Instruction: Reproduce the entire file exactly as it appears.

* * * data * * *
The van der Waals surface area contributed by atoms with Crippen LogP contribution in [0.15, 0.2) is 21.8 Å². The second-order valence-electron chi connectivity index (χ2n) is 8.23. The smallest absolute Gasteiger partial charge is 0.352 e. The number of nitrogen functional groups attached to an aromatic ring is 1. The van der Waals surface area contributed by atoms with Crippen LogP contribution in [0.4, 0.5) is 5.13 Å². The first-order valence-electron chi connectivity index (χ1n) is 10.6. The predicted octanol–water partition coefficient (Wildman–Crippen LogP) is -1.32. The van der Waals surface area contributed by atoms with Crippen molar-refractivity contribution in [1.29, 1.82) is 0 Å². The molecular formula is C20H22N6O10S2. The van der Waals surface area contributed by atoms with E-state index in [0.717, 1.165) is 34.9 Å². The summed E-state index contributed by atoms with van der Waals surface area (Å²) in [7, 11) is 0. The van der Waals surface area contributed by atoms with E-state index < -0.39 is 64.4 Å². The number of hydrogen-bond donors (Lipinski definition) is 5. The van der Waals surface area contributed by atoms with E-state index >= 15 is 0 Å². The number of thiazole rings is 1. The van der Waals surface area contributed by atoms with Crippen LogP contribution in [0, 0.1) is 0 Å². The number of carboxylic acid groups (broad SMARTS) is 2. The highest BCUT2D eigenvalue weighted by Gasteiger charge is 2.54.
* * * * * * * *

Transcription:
The van der Waals surface area contributed by atoms with Crippen LogP contribution in [0.15, 0.2) is 21.8 Å². The second-order valence-electron chi connectivity index (χ2n) is 8.23. The smallest absolute Gasteiger partial charge is 0.352 e. The number of nitrogen functional groups attached to an aromatic ring is 1. The van der Waals surface area contributed by atoms with Crippen LogP contribution in [0.4, 0.5) is 5.13 Å². The first-order valence-electron chi connectivity index (χ1n) is 10.6. The predicted octanol–water partition coefficient (Wildman–Crippen LogP) is -1.32. The van der Waals surface area contributed by atoms with Crippen molar-refractivity contribution in [1.29, 1.82) is 0 Å². The molecular formula is C20H22N6O10S2. The van der Waals surface area contributed by atoms with E-state index in [0.717, 1.165) is 34.9 Å². The summed E-state index contributed by atoms with van der Waals surface area (Å²) in [7, 11) is 0. The van der Waals surface area contributed by atoms with E-state index < -0.39 is 64.4 Å². The number of hydrogen-bond donors (Lipinski definition) is 5. The van der Waals surface area contributed by atoms with E-state index >= 15 is 0 Å². The number of thiazole rings is 1. The van der Waals surface area contributed by atoms with Crippen LogP contribution in [0, 0.1) is 0 Å². The number of carboxylic acid groups (broad SMARTS) is 2. The highest BCUT2D eigenvalue weighted by Gasteiger charge is 2.54.